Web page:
University of FloridaSolutions for Your Life

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Publication #FCS8570

Healthy Living: Staying Regular1

Linda B. Bobroff and Luisa Oliver-Cordero2

Why is staying regular a concern for older adults?

Having a bowel movement fewer than three times a week is defined as constipation. This condition is very common in persons over age 65. Free-living older adults are less likely to be constipated than are persons living in nursing homes. Over time, chronic constipation can cause serious and painful conditions such as hemorrhoids and diverticular disease.

Diverticula are small outpouchings in the gut. When they get inflamed they can be quite painful.

Figure 1. 

Prunes.


Credit:

Photo by las, and used here under Creative Commons license CC BY-NC-ND 2.0. http://flic.kr/p/8K4C9z


[Click thumbnail to enlarge.]

What causes constipation in older adults?

  • Low fiber intake

  • Certain medications

  • Limited mobility

  • Dehydration

  • Chronic laxative abuse

  • Ignoring the urge to defecate

  • Decreased motility in the colon

  • Decreased rectal sensation

Which medications increase risk for constipation?

Several types of medications can cause constipation in some people. Ask your pharmacist for information about the side effects of each of the medications that you take. Here are some medications commonly associated with constipation:

  • Antacids with aluminum or calcium

  • Anticholinergics

  • Antidepressants

  • Antihistamines

  • Calcium channel blockers

  • Iron supplements (high doses)

  • Diuretics

  • Non-steroidal anti-inflammatories (NSAIDs)

What can I do to prevent constipation?

  • Eat about 25–30 grams of fiber a day.

  • Be as active as possible every day.

  • Drink 6–8 cups or more of water and non-alcoholic drinks each day.

  • Get into a routine for having a bowel movement; perhaps after breakfast.

  • Take a fiber supplement if you are not able to eat enough dietary fiber each day. Talk to your doctor before using fiber supplements.

Figure 2. 

An apple a day.


Credit:

Viren Kaul Photography, CC BY-NC-ND 2.0, http://flic.kr/p/9upXo9


[Click thumbnail to enlarge.]

What are some examples of high-fiber foods?

Table 1. 

Examples of high-fiber foods

Food

Fiber

(grams)

Baked beans, 1/3 cup*

6–7

Bran cereal, 1 ounce

5–13

Wheat, shredded, 2 biscuits

5

Bran muffin, 1 medium

2–4

Fresh fruits, 1 medium

2–4

Broccoli, 1/2 cup

(All vegetables contain fiber.)

3

Nuts, 1/4 cup

2–3

Whole wheat bread, 1 slice

2

Brown rice, 1/2 cup

2

*Use canned beans for convenience.

How can I add fiber to my diet?

Many tasty foods contain fiber! You can eat more fruits, vegetables, nuts, and seeds as snacks and in meals. Make substitutions like using whole grains instead of refined grains in baking.

Here are some more ideas:

• Choose high-fiber breakfast cereals.

• Add fresh, frozen, or canned fruits to low-fat milk or juice, and mix in the blender.

• Add extra vegetables to your favorite casserole or soup.

• Eat brown rice instead of white rice.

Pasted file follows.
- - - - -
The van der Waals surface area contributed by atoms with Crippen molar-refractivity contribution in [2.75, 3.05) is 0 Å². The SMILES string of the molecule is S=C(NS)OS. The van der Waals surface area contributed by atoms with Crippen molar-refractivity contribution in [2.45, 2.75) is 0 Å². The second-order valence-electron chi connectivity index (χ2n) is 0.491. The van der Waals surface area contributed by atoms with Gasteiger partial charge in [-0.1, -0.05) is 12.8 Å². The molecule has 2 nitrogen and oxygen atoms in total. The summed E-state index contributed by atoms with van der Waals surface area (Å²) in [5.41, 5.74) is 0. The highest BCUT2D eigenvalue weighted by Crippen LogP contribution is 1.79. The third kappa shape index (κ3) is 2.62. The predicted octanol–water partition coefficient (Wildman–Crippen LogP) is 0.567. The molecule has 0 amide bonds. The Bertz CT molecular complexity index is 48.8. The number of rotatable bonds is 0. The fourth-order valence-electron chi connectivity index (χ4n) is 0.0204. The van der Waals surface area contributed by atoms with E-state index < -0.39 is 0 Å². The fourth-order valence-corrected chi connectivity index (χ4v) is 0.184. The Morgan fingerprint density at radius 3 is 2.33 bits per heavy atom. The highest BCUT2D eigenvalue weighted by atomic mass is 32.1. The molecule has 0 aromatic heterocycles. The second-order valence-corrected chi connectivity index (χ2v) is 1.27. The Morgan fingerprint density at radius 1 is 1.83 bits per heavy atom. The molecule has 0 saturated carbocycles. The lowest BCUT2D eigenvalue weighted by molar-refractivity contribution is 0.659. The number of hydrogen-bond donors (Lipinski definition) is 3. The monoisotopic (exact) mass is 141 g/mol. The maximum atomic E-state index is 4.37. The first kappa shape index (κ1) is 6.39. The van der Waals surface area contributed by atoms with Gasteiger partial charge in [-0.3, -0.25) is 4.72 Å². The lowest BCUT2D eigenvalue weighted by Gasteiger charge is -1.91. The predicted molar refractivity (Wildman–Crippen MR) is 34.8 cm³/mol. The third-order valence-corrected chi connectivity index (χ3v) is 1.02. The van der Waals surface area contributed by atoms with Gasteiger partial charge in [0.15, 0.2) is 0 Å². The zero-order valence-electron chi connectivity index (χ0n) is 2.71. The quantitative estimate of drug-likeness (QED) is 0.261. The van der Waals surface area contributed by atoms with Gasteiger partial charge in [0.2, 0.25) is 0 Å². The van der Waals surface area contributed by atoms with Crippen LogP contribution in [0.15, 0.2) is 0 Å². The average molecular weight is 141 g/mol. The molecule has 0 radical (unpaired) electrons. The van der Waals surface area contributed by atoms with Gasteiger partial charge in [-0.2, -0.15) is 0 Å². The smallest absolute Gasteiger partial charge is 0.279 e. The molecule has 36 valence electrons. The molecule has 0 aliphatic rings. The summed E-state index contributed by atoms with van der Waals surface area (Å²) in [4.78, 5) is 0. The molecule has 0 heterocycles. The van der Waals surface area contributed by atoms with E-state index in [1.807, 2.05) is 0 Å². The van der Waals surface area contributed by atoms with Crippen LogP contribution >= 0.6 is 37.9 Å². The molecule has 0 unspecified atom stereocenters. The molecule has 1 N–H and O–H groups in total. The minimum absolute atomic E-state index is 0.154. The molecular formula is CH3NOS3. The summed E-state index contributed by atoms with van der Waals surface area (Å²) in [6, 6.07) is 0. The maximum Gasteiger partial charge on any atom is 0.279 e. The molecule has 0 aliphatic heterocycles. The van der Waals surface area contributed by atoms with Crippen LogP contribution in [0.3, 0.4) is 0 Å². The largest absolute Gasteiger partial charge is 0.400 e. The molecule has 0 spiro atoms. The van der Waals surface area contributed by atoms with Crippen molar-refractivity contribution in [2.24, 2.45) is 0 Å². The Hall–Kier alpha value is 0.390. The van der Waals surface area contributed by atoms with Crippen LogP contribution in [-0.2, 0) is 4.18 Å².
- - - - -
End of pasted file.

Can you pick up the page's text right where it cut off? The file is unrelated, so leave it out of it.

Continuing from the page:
• Eat 8–10 almonds, pecans, cashews, or walnuts for a snack.

• Select high-fiber breads, cereals, and pastas.

• Purée vegetables in the blender and add to soups, quick-bread batter, or other dishes.

• Use beans and nuts more often as protein sources instead of meat.

• Enjoy a piece of fruit for a snack at least once every day.

• Sprinkle chopped nuts on your hot or cold cereal.

Where can I get additional, reliable information?

The Family and Consumer Sciences (FCS) agent at your county Extension office may have more written information and classes for you to attend. In Florida, you can find your Extension office online at http://solutionsforyourlife.ufl.edu/map.

A registered dietitian (RD) also can provide reliable information to you.

Visit the following Internet sites for more information:

http://www.seniors.gov

http://www.nutrition.gov/ [24 September 2012]

http://solutionsforyourlife.ufl.edu

http://www.choosemyplate.gov

Constipation Myths, a University of Florida IFAS Extension publication http://edis.ifas.ufl.edu/pdffiles/fs/fs15500.pdf

Footnotes

1.

La versión en español de este documento es Vida Saludable: Manteniéndose regular (FCS8570-Span). Originally developed with funding from the Florida Department of Elder Affairs in partnership with state, county, and local agencies, this document is FCS8570, one of a series of the Department of Family, Youth and Community Sciences, Florida Cooperative Extension Service, Institute of Food and Agricultural Sciences, University of Florida. First published: November 1999. Revised December 2010 by Linda B. Bobroff. Revised August 2011 and May 2012. Visit the EDIS website at http://edis.ifas.ufl.edu.

2.

Linda B. Bobroff, PhD, RD, LD/N, professor; Luisa Oliver-Cordero, BS, RD, LD/N, former nutrition educator/trainer; Department of Family, Youth and Community Sciences; Florida Cooperative Extension Service, Institute of Food and Agricultural Sciences, University of Florida, Gainesville, FL 32611.


The Institute of Food and Agricultural Sciences (IFAS) is an Equal Opportunity Institution authorized to provide research, educational information and other services only to individuals and institutions that function with non-discrimination with respect to race, creed, color, religion, age, disability, sex, sexual orientation, marital status, national origin, political opinions or affiliations. For more information on obtaining other UF/IFAS Extension publications, contact your county's UF/IFAS Extension office.

U.S. Department of Agriculture, UF/IFAS Extension Service, University of Florida, IFAS, Florida A & M University Cooperative Extension Program, and Boards of County Commissioners Cooperating. Nick T. Place, dean for UF/IFAS Extension.